Rock, CL, et al. Plasma carotenoids and Recurrence-Free Survival in Women With a History of breast cancer. Journal of Clinical Oncology, Vol 23, No 27 (September 20), 2005: pp. 6631-6638.

carotenoids are natural fat-soluble pigments found in certain plants, and are responsible for the bright red, orange and yellow in fruits and vegetables. The most well-known carotenoids are: carotene which is found in carrots, spinach, kale and cantaloupe; lycopene which is high in tomatoes, pink grapefruit, watermelon, papaya, and apricots; and lutein, found in dark green leafy vegetables and blueberries.


Almost all fruits and vegetables contain health-beneficial properties and have anti-cancer activity. Some in particular that have been well researched are cruciferous vegetables (broccoli, cabbage, kale, Brussels sprouts), umbelliferous vegetables (carrots, celery, parsnips, coriander, parsley), tomatoes, peppers, onions and garlic. Other articles on this site give the specific health benefits of each of these fruits and vegetables, and many others. Aim to eat a range of different fruits and vegetables regularly; in fact a large proportion of your diet should consist of fruits and vegetables.

Link to this article:   Show: HTML LinkFull LinkShort Link
Share or Bookmark this page: You will need to have an account with the selected service in order to post links or bookmark this page.

Subscribe via RSS or email:
Follow us through RSS or email. Click the RSS icon to subscribe to our feed.


Related Articles:
Add a Comment
You must be registered and logged in to comment.

Visit Vaccines.Me for information and education on vaccination.

Latest Articles
Some Notes of Advice on Health, Disease and 'Medicine'
Cooking With Vegetable Oils Releases Toxic Cancer-Causing Chemicals, Say Experts
Cancer Simplified: Part 5 - The Initiators and Promoters of Cancer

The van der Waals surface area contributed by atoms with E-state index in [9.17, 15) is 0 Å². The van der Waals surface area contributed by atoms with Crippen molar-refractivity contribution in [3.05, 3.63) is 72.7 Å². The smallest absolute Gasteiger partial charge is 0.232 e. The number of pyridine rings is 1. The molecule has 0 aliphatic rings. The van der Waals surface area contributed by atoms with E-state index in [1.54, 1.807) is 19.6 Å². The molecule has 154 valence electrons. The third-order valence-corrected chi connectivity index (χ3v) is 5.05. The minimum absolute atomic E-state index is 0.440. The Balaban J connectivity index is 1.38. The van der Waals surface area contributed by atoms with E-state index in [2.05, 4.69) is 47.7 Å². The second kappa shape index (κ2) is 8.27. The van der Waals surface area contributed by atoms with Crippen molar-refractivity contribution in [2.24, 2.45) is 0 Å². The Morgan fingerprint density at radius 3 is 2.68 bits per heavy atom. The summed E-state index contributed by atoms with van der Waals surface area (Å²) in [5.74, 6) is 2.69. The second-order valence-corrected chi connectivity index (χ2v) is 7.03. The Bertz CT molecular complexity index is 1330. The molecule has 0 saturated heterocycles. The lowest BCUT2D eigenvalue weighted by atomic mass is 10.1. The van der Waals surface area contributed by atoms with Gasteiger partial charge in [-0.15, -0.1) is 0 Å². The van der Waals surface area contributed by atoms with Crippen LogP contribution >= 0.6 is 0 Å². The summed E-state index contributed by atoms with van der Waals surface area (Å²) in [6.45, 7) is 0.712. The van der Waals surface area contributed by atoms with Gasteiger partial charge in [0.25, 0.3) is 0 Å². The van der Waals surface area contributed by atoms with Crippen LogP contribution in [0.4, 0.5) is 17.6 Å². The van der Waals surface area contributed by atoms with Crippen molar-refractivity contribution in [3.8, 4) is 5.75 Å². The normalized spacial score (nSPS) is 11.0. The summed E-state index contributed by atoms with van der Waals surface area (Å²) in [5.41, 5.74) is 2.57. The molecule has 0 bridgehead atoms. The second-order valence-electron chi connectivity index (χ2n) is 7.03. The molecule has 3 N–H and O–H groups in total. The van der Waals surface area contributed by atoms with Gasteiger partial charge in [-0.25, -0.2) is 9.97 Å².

Cancer Simplified: Part 4 - The Immune System's In-Built Anti-Cancer Mechanism
Cancer Simplified: Part 3 - Cancer Is Simply a Failure of the Immune System
Cancer Simplified: Part 2 - An Analogy for Different Perceptions About Treatment of Cancer
Cancer Simplified: Part 1 - What Is Cancer and How Does It Develop?
Honey and Anti-Biotic Resistance: A New Approach!
On the Rejection of Hijaamah by the Physicians (Shaykh Muhammad Bin Ibraaheem Aal Al-Shaykh)
How to Limit Efffects of Bisphenol-A Upon Children

No pages found.

Most Popular
Garlic, Honey and Apple Cider Vinegar: Must Have Excellent Home Remedy
How To Eat Fruit Properly
Rocket: A Spicy Salad Leaf With Potent Health Benefits
Ibn al-Qayyim: Henna Has Many Benefits from Treating Headaches to Burns
Talbina: Relaxation For the Heart of the Sick Person
Why We Need Protein in our Diets
Five Superfoods You Should Be Eating Everyday
Deodorant And Anti-Perspirant Dangers - Do You Know What You're Putting Under Your Armpits?
The Different Kinds Of Exercises Your Body Needs
What Foods Are Good For Your Eyesight?

Archives (View more)
2016 • January
2015 • November
2014 • March
2014 • February
2013 • October
2012 • October
2012 • August
2012 • January
2011 • December
2011 • November
2011 • October
2011 • September

Copyright © 2018 . All rights reserved. RSSTagsPrivacyLegal and Terms of Use Learn Arabic Grammar Through Games and Quizzes